For most the Fourth of July in Coronado is about the parade, the beach, the fireworks. But for those born and raised here, the singular event of the holiday is the All-Class Reunion. It’s held every July 3 and everyone who graduated from Coronado High School is welcome.
The tradition started in 1970 at the Mexican Village, then it moved to the Women’s Club. Nobody seems to remember exactly why it started.
Over the years it has “kind of has a life of its own,” CHS alum Dean Atkinson said.
Though he and many others singled Mary Sue Keces (Anderson) with keeping the tradition alive. Keces is one of the golf course concessionaires and a CHS alum. The All-Class has been held at the golf course for the past 17 years.
“This wouldn’t happen without Mary Sue,” Atkinson said.
Even though this is the 100th Anniversary of Coronado High School, no one at the event seemed to know or care that their alma mater was that old.
There were there for the music, the libations and a chance to catch up with long-lost classmates.
Alumni from out-of-town often combine it was an official class reunion be it tenth, twentieth or fiftieth.
Few people go every year. “It’s always a toss up whether I go or not and its always the last minute” CHS alum Joe Ditler said. “I don’t know why, because mostly I have a good time.”
The most regular attendees are local musicians who sit in with West Coast Iron Works (WCIW), CHS alum Dean Atkinson said.
It’s been the All-Class’s “unofficial house band” for decades, performing at most of the All-Class Reunions.
“We like include CHS alumni,” said to Rich Heinz of WCIW. Most of these are people who formed school bands in the 1960’s and 1970’s Bill Lyons, Bob Pickford or George Sanger.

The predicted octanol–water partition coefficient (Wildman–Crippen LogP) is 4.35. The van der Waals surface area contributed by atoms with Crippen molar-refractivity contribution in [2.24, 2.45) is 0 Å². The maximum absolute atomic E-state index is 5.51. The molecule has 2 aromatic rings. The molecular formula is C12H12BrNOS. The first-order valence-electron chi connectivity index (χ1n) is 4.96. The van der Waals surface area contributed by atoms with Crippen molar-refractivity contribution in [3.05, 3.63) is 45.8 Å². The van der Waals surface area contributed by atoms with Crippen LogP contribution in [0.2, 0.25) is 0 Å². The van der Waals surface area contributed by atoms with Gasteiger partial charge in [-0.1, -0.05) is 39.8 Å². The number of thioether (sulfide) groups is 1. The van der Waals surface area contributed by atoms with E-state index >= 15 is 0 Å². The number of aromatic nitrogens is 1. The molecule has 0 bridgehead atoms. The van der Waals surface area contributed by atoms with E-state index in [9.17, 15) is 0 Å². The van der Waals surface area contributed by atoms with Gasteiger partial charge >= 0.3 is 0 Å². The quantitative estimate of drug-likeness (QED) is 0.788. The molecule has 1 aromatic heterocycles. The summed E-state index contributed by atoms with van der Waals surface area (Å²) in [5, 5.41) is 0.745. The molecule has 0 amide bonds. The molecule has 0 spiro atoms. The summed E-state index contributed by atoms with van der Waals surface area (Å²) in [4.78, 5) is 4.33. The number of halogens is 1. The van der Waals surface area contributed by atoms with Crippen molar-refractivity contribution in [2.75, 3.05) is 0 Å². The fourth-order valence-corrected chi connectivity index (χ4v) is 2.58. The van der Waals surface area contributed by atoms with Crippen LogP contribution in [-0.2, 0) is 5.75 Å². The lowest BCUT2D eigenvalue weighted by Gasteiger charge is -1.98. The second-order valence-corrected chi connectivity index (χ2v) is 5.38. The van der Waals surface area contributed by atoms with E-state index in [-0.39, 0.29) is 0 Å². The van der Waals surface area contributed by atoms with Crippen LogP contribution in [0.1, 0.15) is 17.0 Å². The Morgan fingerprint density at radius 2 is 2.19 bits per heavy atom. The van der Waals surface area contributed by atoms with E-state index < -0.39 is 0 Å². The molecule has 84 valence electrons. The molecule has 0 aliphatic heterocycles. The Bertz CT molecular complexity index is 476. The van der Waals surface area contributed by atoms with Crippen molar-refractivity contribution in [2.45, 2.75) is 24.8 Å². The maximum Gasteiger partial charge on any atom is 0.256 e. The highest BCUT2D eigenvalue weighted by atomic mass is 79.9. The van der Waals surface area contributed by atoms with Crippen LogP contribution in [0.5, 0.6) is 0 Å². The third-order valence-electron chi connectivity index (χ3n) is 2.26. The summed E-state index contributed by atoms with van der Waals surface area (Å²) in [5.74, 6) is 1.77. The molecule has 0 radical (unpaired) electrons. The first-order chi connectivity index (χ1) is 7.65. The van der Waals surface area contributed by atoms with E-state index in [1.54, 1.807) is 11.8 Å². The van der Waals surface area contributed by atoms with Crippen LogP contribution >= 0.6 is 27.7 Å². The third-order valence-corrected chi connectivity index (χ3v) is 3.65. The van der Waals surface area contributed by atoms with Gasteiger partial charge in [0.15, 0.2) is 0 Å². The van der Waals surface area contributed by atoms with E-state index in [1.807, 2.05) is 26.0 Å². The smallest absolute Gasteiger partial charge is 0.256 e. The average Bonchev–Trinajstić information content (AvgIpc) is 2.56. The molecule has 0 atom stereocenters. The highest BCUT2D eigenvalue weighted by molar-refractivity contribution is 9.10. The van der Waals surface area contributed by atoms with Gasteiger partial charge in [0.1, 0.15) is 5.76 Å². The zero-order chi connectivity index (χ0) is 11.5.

This has lead to baby boom bias in the tunes played at the reunion, Atkinson admits.
“High school bands was more of a 70s thing,” he said.
Even thought the All-Class features music from a bygone era, graduates from this century attend in droves. They tend to arrive late in the evening after the old folks have headed home.
“It’s unique to Coronado,” Sue Runyon of the Coronado Schools Foundation (CSF) said.
For a few years CSF organized the event and it still benefits from the event.
“After each All-Class the Club House Bar and Grill sends a donation, Runyon said.
CSF added some features to the festivities to make the event special, Runyon said.
“We setup a photo both and had “No Class Reunion” T-shirts.”
Still its libations and music you can dance to that seems to keep the crowds coming. “The only time the kids rushed the stage is when we played Johnny Cash,” Heinz said. “When we played a rap song everyone disappeared.”
Above all it was a chance to see someone you hadn’t seen in forever.
“One of the nice things about the 4th is how it brings people from far and wide back together, and the all school reunion is part of that Coronado tradition,” said Casey Tanaka, Mayor of Coronado and CHS alum.
Mary Sue Keces and Mike Neil
Jim Newall, Class of 66 and Jim Newall, Class of 87 — Father and son at the All-Class Reunion
Mike Atkinson and John Crawford